The California Department of Corrections and Rehabilitation (CDCR) has an administrative grievance system for prisoners to appeal any departmental decision, action, condition, or policy having an adverse effect on prisoners' welfare. Cal. Code Regs. tit. 15, § 3084.1. Prior to 2011, the process was initiated by submitting a CDC Form 602 describing the problem and the action requested, tit. 15, § 3084.2(a), and the appeal had to be submitted within fifteen working days of the event being appealed or of the receipt of the unacceptable lower level decision, tit. 15, § 3084.6(c). Up to four levels of appeal may be involved, including the informal level, first formal level, second formal level, and third formal level, also known as the Director's Level. Tit. 15, § 3084.5. In order to satisfy section 1997e(a), California state prisoners are required to use this process to exhaust their claims prior to filing suit. Woodford v. Ngo, 548 U.S. 81, 85-86 (2006); McKinney, 311 F.3d at 1199-1201. On January 28, 2011, the inmate appeals process was modified and limited to three level of review with provisions allowing the first level to be bypassed under specific circumstances. Cal. Code Regs. tit. 15, § 3084.7.

D. Allegations of Complaint

On January 29, 2011, at approximately 8:20 a.m., officer Frazier approached Plaintiff and informed him he was allowed to go out to the yard. Plaintiff exited his cell, and officer Snyder searched him in the holding cages. Plaintiff was then led down a hallway out of the cell block.

Plaintiff proceeded to make a right turn which would have placed him in the proper exercise yard; however, at that point officer Snyder ordered him to make a left turn to the group yard. Plaintiff immediately informed officer Snyder that he was a member of the Southern Group and his life would be in danger if he was placed in the Northern yard group.

Officer Snyder told Plaintiff that she was going to "see what he was made of and thereafter shoved [Plaintiff] out into the Northern group yard." Plaintiff alleges officer Snyder knowingly and deliberately placed his life in jeopardy. Immediately after Plaintiff was forced onto the Northern yard he was attacked and shot in the back by a big block gun.

Prior to Plaintiff's placement into the inmate population, the committee interviews an inmate under California Department of Corrections and Rehabilitation ("CDCR") 128G report which takes into consideration certain relevant information to prevent certain civil rights violations.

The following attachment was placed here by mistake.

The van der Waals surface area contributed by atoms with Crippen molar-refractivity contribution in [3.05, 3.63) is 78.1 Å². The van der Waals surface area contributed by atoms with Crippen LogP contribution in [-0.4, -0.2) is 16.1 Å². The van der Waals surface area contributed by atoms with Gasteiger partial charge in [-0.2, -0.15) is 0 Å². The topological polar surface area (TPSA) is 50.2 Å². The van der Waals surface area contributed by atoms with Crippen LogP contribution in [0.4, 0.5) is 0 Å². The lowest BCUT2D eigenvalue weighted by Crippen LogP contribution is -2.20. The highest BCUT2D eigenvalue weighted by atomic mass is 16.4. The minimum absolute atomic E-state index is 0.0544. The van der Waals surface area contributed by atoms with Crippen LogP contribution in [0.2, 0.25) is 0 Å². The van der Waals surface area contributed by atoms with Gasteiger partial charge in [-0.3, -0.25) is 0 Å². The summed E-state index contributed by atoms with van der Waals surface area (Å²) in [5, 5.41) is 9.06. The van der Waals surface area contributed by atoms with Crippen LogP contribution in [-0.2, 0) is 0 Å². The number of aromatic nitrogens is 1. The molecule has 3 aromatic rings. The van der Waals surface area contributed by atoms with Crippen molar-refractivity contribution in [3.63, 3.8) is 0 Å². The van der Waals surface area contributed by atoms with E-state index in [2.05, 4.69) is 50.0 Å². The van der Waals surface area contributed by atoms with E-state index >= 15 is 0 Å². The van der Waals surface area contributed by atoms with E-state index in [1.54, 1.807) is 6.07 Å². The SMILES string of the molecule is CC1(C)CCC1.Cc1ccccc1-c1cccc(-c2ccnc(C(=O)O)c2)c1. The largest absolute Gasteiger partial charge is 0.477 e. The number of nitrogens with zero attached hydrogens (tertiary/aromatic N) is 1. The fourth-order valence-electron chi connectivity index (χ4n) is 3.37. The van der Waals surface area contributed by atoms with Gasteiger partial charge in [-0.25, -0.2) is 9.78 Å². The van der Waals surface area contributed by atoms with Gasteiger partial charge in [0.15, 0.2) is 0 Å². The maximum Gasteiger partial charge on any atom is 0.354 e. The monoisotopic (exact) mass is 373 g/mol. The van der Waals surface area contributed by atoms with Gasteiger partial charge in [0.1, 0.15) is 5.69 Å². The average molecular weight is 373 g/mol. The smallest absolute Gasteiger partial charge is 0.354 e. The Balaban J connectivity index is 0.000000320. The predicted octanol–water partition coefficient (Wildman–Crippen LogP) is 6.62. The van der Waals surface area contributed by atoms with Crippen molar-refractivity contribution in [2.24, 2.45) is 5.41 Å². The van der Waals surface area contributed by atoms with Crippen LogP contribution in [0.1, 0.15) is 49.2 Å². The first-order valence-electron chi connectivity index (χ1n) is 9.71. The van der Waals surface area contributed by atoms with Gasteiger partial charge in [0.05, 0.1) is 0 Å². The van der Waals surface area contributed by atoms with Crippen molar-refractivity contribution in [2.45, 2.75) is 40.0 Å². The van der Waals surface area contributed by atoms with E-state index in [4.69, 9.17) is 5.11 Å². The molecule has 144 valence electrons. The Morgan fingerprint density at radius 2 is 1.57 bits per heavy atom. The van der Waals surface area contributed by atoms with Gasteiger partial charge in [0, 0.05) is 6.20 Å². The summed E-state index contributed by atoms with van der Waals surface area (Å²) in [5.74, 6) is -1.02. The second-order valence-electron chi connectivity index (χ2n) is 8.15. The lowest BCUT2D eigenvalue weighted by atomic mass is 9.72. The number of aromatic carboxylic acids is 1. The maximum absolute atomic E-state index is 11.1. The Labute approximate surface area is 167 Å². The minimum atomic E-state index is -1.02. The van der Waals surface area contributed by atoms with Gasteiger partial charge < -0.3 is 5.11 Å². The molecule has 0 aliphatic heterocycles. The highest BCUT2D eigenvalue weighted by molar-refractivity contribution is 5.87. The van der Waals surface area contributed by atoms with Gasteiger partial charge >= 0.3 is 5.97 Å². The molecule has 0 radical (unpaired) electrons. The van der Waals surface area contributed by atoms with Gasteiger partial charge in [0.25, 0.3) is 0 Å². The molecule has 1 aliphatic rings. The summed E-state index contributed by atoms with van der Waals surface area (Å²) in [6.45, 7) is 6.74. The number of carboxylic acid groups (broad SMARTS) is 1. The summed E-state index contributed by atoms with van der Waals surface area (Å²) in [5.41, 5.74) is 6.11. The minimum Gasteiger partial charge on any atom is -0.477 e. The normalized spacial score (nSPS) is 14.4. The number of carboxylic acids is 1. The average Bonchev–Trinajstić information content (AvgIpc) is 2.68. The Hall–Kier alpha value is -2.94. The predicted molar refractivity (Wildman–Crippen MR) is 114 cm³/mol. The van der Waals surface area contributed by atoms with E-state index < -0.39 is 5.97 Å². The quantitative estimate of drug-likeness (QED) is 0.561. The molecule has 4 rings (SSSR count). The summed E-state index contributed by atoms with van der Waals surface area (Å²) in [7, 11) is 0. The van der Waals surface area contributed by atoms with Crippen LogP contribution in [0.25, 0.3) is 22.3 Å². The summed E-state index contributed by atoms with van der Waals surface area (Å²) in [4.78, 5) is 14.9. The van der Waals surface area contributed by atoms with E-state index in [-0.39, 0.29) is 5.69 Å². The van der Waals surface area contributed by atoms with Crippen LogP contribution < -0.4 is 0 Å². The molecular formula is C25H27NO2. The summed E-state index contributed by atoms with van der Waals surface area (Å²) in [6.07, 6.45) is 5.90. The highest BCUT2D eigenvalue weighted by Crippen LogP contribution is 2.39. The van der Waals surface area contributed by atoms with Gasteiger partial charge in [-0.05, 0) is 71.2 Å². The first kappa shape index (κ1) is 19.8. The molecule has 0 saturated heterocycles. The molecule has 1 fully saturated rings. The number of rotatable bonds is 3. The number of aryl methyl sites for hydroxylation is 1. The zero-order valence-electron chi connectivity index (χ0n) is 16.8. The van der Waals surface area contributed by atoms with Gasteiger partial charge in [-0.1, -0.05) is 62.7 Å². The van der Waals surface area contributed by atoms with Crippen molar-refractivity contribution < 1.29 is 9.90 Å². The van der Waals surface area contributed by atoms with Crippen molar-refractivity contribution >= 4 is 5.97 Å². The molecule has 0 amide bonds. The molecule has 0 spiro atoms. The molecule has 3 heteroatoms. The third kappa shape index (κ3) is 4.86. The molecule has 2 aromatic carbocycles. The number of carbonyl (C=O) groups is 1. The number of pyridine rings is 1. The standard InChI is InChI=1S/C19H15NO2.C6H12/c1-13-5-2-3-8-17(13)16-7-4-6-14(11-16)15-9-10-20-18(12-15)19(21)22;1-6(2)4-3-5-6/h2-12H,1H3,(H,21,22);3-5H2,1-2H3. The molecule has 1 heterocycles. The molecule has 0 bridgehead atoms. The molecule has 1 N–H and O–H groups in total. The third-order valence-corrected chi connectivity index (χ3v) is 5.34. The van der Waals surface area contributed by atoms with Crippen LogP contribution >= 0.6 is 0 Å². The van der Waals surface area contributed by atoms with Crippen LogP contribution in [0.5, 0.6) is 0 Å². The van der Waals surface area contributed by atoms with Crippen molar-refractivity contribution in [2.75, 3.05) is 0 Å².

E. Statement of Undisputed Facts[1]

1. At the time of the alleged incidents at issue in this action, Plaintiff was a state prisoner incarcerated within the CDCR.
2. On February 16, 2011, Plaintiff filed administrative appeal log number CCI-0-11-00223 complaining that Defendant Officer Snyder led Plaintiff into the Northern Group Yard where Plaintiff was shot by a nonlethal gun.
3. On February 25, 2011, Plaintiff was paroled from CCI to Region Three Immigration. Subsequently, on March 19, 2012, Plaintiff was discharged from CDCR to Federal Prison.
4. On April 1, 2011, Plaintiff's Appeal Log No. CCI-0-11-00223 was partially granted at the second level of review, in that an investigation was conducted.
5. Plaintiff learned of the second level decision on Appeal Log No. CCI-0-11-00223 by April 16, 2011.
6. Plaintiff submitted an appeal to the third level of review.
7. On June 7, 2011, the third level of review screened out Plaintiff's appeal at the third level of review for bypassing the first and second levels of review.
8. Plaintiff commenced this action on May 21, 2012.
9. On October 16, 2013, the third level of review received a letter from Plaintiff requesting an update on the status of a 602 appeal.
10. On October 17, 2013, the third level of review sent Plaintiff a response to his October 16, 2013 letter, providing Plaintiff with a summary of the status of all received appeals at the third level of review.
11. Plaintiff has not submitted any other appeals that have been accepted or screened out regarding the incident at issue in the action or these Defendants.
12. Aside from Plaintiff's October 16, 2013, correspondence, Plaintiff did not submit any requests inquiring about the status of his inmate appeal, Log No. CCI-0-11-00223.

F. Parties' Positions

1. Defendants' Argument in Support of Motion for Summary Judgment

Defendants argue that Plaintiff failed to properly exhaust his administrative remedies with respect to his failure to protect claim against Defendants Snyder and Frazier because he failed to receive a third level decision on his inmate appeal.

2. Plaintiff's Position

Plaintiff argues that he did not have access to the administrative remedy process and therefore should not be required to have exhausted his administrative remedies before commencing this action. More specifically, Plaintiff contends that shortly after he submitted his Appeal Log No. CCI-0-11-00223, he was transferred to federal custody and never received the second level review response. Plaintiff further contends that after his transfer, he wrote CCI's appeals coordinator requesting the status of his appeal and on April 11, 2011, he received a response informing him that his appeal had been partially granted and the formal response was being mailed to him.

Plaintiff further contends that after receiving the April 11, 2011, correspondence from the CCI appeals coordinator, Plaintiff submitted something to the "Director of Corrections" in Sacramento, California. Plaintiff submits that he never received a response to this submission and therefore wrote the "Director" an inquiry letter on October 8, 2013.

3. Defendants' Reply

Defendants argue that despite Plaintiff's claim that he did not have access to the administrative remedy process, the evidence clearly demonstrates otherwise.

4. Findings